[teknoids] Interesting software to look at over the summer: Scrivener

Chapman, Ben ben.chapman at emory.edu
Mon May 7 16:33:45 EDT 2012

Joseph - I can see why it would be popular – it seems to work the way that a lot of lawyers think. Also, I like the idea that you can repurpose chunks of text and put them into different projects/case files, what have you.

Doug – I was poking around on their site and it looks like they offer very attractive pricing >250 seats – approximately $15 per license. I've sent off a note to our legal writing faculty to see if they would be interested in the software. We'll see if there is interest.

It's funny how knowledge is transmitted these days. The only reason I became aware of Scrivener was because of an article that Zite somehow picked out for me that mentioned that the Scrivener folks were finally at work on an iOS version of the package, but that they were proceding cautiously to make sure that they got it right. That piqued my interest. I've only played with it on the Linux side so far. They appear to be using QT to develop on both Windows and Linux. It looks polished, even on Linux.


Ben Chapman, J.D.
ben.chapman at emory.edu
Asst Dean for IT, Emory University School of Law
T: 404-727-6948 F: 404-727-2202
gtalk, skype: benjamin.chapman

From: Joseph Bazan <jbazan at msbcollege.edu<mailto:jbazan at msbcollege.edu>>
Reply-To: Teknoids <teknoids at ruckus.law.cornell.edu<mailto:teknoids at ruckus.law.cornell.edu>>
Date: Monday, May 7, 2012 4:05 PM
To: Teknoids <teknoids at ruckus.law.cornell.edu<mailto:teknoids at ruckus.law.cornell.edu>>
Subject: RE: [teknoids] Interesting software to look at over the summer: Scrivener

Scrivener has been very popular for some time in the legal world for lawyers using Macs, especially litigators and trial lawyers.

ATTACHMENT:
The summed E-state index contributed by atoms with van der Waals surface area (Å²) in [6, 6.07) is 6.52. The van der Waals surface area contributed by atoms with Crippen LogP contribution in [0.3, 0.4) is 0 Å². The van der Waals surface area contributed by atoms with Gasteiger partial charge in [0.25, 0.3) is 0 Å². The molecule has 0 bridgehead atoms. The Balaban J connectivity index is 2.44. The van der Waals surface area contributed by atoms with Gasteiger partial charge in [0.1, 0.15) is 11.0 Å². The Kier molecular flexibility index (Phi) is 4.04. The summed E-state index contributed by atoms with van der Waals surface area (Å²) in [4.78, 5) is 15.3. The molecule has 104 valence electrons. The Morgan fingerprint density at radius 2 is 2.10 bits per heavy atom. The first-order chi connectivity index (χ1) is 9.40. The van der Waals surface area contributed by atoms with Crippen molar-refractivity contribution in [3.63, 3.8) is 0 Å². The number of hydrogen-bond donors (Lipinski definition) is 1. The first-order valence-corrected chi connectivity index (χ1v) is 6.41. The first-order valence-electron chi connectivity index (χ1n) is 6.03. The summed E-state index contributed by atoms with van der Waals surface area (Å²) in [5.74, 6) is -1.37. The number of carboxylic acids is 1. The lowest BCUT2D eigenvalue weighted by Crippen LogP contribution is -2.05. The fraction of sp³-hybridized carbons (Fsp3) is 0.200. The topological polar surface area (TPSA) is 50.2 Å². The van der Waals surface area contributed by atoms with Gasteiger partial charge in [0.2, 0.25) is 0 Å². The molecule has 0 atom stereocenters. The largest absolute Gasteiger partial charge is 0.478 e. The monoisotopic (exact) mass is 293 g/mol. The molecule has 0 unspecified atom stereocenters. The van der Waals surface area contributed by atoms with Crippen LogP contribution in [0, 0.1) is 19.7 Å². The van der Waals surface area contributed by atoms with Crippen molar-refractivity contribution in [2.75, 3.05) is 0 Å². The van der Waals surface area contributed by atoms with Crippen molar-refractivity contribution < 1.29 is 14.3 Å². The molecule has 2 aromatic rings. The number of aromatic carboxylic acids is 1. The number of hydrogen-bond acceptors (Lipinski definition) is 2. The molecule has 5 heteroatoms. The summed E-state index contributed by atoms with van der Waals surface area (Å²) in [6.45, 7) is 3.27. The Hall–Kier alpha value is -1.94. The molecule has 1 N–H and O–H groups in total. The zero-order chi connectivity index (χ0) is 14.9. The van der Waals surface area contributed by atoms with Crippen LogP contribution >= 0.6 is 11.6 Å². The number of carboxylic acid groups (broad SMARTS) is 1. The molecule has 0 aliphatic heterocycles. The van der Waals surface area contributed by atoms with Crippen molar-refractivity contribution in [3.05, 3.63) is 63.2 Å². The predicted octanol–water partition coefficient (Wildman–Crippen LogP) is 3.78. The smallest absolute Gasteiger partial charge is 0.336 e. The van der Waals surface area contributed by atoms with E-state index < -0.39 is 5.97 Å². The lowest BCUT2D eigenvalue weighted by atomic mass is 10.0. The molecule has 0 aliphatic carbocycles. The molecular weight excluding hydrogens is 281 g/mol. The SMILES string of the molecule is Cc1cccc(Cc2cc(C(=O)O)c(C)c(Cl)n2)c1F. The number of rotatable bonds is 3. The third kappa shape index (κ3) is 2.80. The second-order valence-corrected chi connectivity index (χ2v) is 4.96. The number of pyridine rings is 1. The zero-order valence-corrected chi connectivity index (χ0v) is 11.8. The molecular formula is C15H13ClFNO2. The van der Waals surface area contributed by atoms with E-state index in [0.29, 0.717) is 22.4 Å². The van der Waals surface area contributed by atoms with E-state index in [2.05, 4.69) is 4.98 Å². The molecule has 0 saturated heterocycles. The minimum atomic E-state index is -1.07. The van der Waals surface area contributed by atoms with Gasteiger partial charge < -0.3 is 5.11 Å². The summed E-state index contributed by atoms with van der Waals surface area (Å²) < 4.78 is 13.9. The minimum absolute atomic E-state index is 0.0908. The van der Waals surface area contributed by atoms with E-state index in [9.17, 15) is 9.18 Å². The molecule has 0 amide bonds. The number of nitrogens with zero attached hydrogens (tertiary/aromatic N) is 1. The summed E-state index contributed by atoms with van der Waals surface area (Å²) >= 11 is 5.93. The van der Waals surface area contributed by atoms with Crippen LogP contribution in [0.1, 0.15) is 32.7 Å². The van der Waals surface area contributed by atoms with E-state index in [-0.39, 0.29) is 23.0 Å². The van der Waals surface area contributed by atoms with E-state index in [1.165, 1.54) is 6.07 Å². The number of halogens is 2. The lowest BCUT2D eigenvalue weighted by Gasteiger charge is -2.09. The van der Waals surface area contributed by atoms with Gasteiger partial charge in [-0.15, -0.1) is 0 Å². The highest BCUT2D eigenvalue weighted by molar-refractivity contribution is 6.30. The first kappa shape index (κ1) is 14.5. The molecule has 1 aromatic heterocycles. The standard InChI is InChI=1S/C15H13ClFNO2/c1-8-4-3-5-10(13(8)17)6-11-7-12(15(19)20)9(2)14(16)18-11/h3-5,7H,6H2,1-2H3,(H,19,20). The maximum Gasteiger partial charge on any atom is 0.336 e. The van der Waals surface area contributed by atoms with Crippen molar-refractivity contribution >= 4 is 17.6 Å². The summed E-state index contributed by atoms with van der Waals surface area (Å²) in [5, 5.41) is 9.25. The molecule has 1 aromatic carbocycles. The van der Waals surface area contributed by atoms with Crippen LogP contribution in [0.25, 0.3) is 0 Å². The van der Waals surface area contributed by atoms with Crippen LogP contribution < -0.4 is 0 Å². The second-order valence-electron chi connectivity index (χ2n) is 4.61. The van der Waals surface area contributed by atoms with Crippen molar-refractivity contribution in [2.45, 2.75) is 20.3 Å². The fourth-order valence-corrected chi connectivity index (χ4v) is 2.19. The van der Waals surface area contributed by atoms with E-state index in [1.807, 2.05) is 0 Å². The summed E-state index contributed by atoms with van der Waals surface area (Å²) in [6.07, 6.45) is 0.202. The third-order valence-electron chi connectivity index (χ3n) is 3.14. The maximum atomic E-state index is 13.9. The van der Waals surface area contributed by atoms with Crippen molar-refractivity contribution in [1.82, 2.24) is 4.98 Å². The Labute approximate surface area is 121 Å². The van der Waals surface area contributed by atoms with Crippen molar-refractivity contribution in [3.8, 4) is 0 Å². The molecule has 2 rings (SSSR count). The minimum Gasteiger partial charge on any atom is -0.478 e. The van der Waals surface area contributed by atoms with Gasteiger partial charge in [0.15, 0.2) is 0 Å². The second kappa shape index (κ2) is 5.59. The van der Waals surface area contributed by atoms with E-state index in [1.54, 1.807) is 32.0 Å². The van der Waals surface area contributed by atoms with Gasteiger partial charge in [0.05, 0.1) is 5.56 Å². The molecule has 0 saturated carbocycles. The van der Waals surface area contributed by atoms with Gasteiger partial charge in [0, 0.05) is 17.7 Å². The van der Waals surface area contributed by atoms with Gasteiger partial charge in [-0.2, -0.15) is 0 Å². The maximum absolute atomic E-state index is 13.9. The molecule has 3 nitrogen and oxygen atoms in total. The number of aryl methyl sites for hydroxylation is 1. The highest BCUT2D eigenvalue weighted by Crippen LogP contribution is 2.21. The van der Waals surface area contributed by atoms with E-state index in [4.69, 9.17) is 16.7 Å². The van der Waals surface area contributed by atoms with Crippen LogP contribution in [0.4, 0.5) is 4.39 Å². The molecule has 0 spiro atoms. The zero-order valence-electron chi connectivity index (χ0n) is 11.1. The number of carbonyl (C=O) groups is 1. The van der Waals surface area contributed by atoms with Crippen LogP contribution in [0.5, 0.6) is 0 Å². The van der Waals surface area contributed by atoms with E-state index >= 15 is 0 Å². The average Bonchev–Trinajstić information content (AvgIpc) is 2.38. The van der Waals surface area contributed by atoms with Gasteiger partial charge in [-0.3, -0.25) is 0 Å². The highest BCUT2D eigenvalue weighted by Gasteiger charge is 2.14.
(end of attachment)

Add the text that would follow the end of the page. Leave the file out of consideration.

Joseph R Bazan, JD |  Paralegal Program Chair
Minnesota School of Business  |  11500 193rd Ave NW  |  Elk River, MN  55330
p: 763-367-7045  |  f: 763-367-7001  |  e: jbazan at msbcollege.edu<mailto:jbazan at msbcollege.edu>

From: teknoids-bounces at ruckus.law.cornell.edu<mailto:teknoids-bounces at ruckus.law.cornell.edu> [mailto:teknoids-bounces at ruckus.law.cornell.edu] On Behalf Of Edmunds, Doug
Sent: Monday, May 07, 2012 3:02 PM
To: Teknoids
Subject: Re: [teknoids] Interesting software to look at over the summer: Scrivener

So funny you just posted this, Ben. One of our faculty members here had asked me whether UNC-Chapel Hill might have site license for Scrivener. I found out that no one else had ever so much as inquired about it with our main campus software acquisitions group, not even the English or comm studies departments nor the journalism school.

It does appear to be a cool piece of software, like Evernote on steroids, with a nice built-in word processor. It was developed natively for Mac OS X by an Apple developer, but as you mention has been ported to Windows and is in beta for Linux.

My professor friend says she's loving it so far, FWIW.


Sent via iPhone

On May 7, 2012, at 2:03 PM, "Chapman, Ben" <ben.chapman at emory.edu<mailto:ben.chapman at emory.edu>> wrote:

Sorry – I would normally put this on my twitter feed, but I thought that it might be of wider interest. Last week I ran across a program called Scrivener that's sort of a writer's binder or project management tool with a corkboard and word processor built in. Documents are built from snippets of text, which can be arbitrarily moved around and and re-arranged. Each snippet can have a corresponding "note card" that can have various meta-data regarding the snippet to which it is attached.

The product is available for Mac and Windows. It's inexpensive on those platforms and there is also a beta for Linux that's currently free. Anyway, this was the first new sort of writing tool that I had run across in a while, so I thought that I would share: http://www.literatureandlatte.com/. This is from the blurb on the site: "Writing a novel, research paper, script or any long-form text involves more than hammering away at the keys until you’re done. Collecting research, ordering fragmented ideas, shuffling index cards in search of that elusive structure—most writing software is fired up only after much of the hard work is done." This seems completely true to me. One of its interesting features is the ability to output to PDF and to epub in addition to docx  and rtf.

It seems to me that this sort of thing would be very useful to legal writing classes, etc. Is anyone aware of other tools like this? Is anyone using them?


Ben Chapman, J.D.
ben.chapman at emory.edu<mailto:ben.chapman at emory.edu>
Asst Dean for IT, Emory University School of Law
T: 404-727-6948 F: 404-727-2202
gtalk, skype: benjamin.chapman


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